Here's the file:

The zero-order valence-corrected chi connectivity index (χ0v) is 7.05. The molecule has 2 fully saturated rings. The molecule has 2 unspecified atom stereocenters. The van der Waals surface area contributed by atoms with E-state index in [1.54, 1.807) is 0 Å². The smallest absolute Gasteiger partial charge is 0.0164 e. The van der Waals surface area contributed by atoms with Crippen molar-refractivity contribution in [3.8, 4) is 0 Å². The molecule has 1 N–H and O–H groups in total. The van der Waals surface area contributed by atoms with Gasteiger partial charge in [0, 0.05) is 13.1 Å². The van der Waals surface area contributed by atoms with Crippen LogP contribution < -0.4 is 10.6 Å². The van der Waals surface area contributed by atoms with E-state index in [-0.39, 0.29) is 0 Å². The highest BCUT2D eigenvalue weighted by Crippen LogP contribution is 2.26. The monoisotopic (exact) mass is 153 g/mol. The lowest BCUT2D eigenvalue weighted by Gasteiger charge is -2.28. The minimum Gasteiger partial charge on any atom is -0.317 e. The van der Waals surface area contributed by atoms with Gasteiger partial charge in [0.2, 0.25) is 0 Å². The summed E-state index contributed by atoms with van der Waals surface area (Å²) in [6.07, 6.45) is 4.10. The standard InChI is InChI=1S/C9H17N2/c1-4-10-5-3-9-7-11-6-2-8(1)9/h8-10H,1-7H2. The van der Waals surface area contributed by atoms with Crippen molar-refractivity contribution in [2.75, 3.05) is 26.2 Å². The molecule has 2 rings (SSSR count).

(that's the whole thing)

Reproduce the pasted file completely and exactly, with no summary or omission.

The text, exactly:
The zero-order valence-corrected chi connectivity index (χ0v) is 7.05. The molecule has 2 fully saturated rings. The molecule has 2 unspecified atom stereocenters. The van der Waals surface area contributed by atoms with E-state index in [1.54, 1.807) is 0 Å². The smallest absolute Gasteiger partial charge is 0.0164 e. The van der Waals surface area contributed by atoms with Crippen molar-refractivity contribution in [3.8, 4) is 0 Å². The molecule has 1 N–H and O–H groups in total. The van der Waals surface area contributed by atoms with Gasteiger partial charge in [0, 0.05) is 13.1 Å². The van der Waals surface area contributed by atoms with Crippen LogP contribution < -0.4 is 10.6 Å². The van der Waals surface area contributed by atoms with E-state index in [-0.39, 0.29) is 0 Å². The highest BCUT2D eigenvalue weighted by Crippen LogP contribution is 2.26. The monoisotopic (exact) mass is 153 g/mol. The lowest BCUT2D eigenvalue weighted by Gasteiger charge is -2.28. The minimum Gasteiger partial charge on any atom is -0.317 e. The van der Waals surface area contributed by atoms with Gasteiger partial charge in [0.2, 0.25) is 0 Å². The summed E-state index contributed by atoms with van der Waals surface area (Å²) in [6.07, 6.45) is 4.10. The standard InChI is InChI=1S/C9H17N2/c1-4-10-5-3-9-7-11-6-2-8(1)9/h8-10H,1-7H2. The van der Waals surface area contributed by atoms with Crippen molar-refractivity contribution in [2.75, 3.05) is 26.2 Å². The molecule has 2 rings (SSSR count).